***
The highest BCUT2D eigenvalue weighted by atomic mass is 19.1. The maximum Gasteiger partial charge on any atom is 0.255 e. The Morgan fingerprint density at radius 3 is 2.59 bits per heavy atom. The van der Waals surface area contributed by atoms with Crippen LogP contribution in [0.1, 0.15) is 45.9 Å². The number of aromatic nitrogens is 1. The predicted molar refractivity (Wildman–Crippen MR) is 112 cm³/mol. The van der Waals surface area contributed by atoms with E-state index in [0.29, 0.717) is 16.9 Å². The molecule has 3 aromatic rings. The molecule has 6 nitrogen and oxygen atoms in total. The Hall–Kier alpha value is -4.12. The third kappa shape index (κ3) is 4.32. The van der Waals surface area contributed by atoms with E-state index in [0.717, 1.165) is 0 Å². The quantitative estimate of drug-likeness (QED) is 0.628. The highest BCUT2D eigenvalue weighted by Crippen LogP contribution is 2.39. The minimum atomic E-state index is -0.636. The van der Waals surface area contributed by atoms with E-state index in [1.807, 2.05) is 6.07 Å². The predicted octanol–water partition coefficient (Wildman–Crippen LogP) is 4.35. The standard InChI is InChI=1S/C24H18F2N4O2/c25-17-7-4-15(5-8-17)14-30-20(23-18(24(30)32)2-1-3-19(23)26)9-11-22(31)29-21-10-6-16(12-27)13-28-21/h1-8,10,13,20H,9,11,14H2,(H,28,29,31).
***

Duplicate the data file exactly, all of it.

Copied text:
The highest BCUT2D eigenvalue weighted by atomic mass is 19.1. The maximum Gasteiger partial charge on any atom is 0.255 e. The Morgan fingerprint density at radius 3 is 2.59 bits per heavy atom. The van der Waals surface area contributed by atoms with Crippen LogP contribution in [0.1, 0.15) is 45.9 Å². The number of aromatic nitrogens is 1. The predicted molar refractivity (Wildman–Crippen MR) is 112 cm³/mol. The van der Waals surface area contributed by atoms with E-state index in [0.29, 0.717) is 16.9 Å². The molecule has 3 aromatic rings. The molecule has 6 nitrogen and oxygen atoms in total. The Hall–Kier alpha value is -4.12. The third kappa shape index (κ3) is 4.32. The van der Waals surface area contributed by atoms with E-state index in [0.717, 1.165) is 0 Å². The quantitative estimate of drug-likeness (QED) is 0.628. The highest BCUT2D eigenvalue weighted by Crippen LogP contribution is 2.39. The minimum atomic E-state index is -0.636. The van der Waals surface area contributed by atoms with E-state index in [1.807, 2.05) is 6.07 Å². The predicted octanol–water partition coefficient (Wildman–Crippen LogP) is 4.35. The standard InChI is InChI=1S/C24H18F2N4O2/c25-17-7-4-15(5-8-17)14-30-20(23-18(24(30)32)2-1-3-19(23)26)9-11-22(31)29-21-10-6-16(12-27)13-28-21/h1-8,10,13,20H,9,11,14H2,(H,28,29,31).